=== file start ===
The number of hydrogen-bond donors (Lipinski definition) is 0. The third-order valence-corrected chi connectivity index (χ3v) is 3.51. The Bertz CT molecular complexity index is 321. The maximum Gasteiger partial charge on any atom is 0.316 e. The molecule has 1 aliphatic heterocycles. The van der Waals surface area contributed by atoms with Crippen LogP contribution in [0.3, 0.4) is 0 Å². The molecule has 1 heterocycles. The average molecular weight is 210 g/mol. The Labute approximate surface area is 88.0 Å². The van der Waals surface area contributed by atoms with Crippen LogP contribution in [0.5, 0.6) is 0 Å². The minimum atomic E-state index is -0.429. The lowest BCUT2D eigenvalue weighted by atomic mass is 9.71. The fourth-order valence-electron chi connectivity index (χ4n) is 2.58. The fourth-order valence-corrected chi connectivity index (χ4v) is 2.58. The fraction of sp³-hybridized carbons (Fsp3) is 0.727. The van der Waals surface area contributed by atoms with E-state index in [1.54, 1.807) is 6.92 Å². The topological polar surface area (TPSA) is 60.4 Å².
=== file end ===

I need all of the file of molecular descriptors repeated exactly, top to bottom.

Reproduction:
The number of hydrogen-bond donors (Lipinski definition) is 0. The third-order valence-corrected chi connectivity index (χ3v) is 3.51. The Bertz CT molecular complexity index is 321. The maximum Gasteiger partial charge on any atom is 0.316 e. The molecule has 1 aliphatic heterocycles. The van der Waals surface area contributed by atoms with Crippen LogP contribution in [0.3, 0.4) is 0 Å². The molecule has 1 heterocycles. The average molecular weight is 210 g/mol. The Labute approximate surface area is 88.0 Å². The van der Waals surface area contributed by atoms with Crippen LogP contribution in [0.5, 0.6) is 0 Å². The minimum atomic E-state index is -0.429. The lowest BCUT2D eigenvalue weighted by atomic mass is 9.71. The fourth-order valence-electron chi connectivity index (χ4n) is 2.58. The fourth-order valence-corrected chi connectivity index (χ4v) is 2.58. The fraction of sp³-hybridized carbons (Fsp3) is 0.727. The van der Waals surface area contributed by atoms with E-state index in [1.54, 1.807) is 6.92 Å². The topological polar surface area (TPSA) is 60.4 Å².